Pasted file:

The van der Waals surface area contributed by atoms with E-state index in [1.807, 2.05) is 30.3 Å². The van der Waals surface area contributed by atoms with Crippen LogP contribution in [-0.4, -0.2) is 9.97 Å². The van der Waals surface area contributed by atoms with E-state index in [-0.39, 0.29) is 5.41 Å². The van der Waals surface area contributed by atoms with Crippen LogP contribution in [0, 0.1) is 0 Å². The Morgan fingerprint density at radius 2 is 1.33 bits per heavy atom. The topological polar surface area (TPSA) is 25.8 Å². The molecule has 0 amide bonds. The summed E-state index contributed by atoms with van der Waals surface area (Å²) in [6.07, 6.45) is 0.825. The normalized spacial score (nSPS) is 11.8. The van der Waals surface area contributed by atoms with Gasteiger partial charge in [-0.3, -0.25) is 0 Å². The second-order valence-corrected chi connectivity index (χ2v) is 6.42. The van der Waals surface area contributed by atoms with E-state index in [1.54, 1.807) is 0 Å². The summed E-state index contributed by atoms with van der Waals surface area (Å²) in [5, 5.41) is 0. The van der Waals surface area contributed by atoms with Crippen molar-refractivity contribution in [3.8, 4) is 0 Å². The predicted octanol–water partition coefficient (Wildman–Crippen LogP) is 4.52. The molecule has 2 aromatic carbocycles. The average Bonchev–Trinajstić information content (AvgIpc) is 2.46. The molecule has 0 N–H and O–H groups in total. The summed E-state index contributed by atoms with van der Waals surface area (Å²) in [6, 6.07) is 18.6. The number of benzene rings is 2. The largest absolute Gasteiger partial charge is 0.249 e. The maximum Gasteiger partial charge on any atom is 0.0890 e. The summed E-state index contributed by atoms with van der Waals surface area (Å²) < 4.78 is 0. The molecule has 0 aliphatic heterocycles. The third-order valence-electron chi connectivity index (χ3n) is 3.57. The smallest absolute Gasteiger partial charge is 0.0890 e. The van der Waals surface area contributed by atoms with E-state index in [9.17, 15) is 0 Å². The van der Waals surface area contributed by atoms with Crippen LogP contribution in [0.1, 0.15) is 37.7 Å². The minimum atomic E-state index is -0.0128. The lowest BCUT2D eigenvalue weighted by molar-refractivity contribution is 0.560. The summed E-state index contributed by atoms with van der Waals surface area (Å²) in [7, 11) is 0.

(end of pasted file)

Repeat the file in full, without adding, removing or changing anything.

The van der Waals surface area contributed by atoms with E-state index in [1.807, 2.05) is 30.3 Å². The van der Waals surface area contributed by atoms with Crippen LogP contribution in [-0.4, -0.2) is 9.97 Å². The van der Waals surface area contributed by atoms with E-state index in [-0.39, 0.29) is 5.41 Å². The van der Waals surface area contributed by atoms with Crippen LogP contribution in [0, 0.1) is 0 Å². The Morgan fingerprint density at radius 2 is 1.33 bits per heavy atom. The topological polar surface area (TPSA) is 25.8 Å². The molecule has 0 amide bonds. The summed E-state index contributed by atoms with van der Waals surface area (Å²) in [6.07, 6.45) is 0.825. The normalized spacial score (nSPS) is 11.8. The van der Waals surface area contributed by atoms with Gasteiger partial charge in [-0.3, -0.25) is 0 Å². The second-order valence-corrected chi connectivity index (χ2v) is 6.42. The van der Waals surface area contributed by atoms with E-state index in [1.54, 1.807) is 0 Å². The summed E-state index contributed by atoms with van der Waals surface area (Å²) in [5, 5.41) is 0. The van der Waals surface area contributed by atoms with Crippen molar-refractivity contribution in [3.8, 4) is 0 Å². The predicted octanol–water partition coefficient (Wildman–Crippen LogP) is 4.52. The molecule has 2 aromatic carbocycles. The average Bonchev–Trinajstić information content (AvgIpc) is 2.46. The molecule has 0 N–H and O–H groups in total. The summed E-state index contributed by atoms with van der Waals surface area (Å²) in [6, 6.07) is 18.6. The number of benzene rings is 2. The largest absolute Gasteiger partial charge is 0.249 e. The maximum Gasteiger partial charge on any atom is 0.0890 e. The summed E-state index contributed by atoms with van der Waals surface area (Å²) < 4.78 is 0. The molecule has 0 aliphatic heterocycles. The third-order valence-electron chi connectivity index (χ3n) is 3.57. The smallest absolute Gasteiger partial charge is 0.0890 e. The van der Waals surface area contributed by atoms with E-state index in [9.17, 15) is 0 Å². The van der Waals surface area contributed by atoms with Crippen LogP contribution in [0.1, 0.15) is 37.7 Å². The minimum atomic E-state index is -0.0128. The lowest BCUT2D eigenvalue weighted by molar-refractivity contribution is 0.560. The summed E-state index contributed by atoms with van der Waals surface area (Å²) in [7, 11) is 0.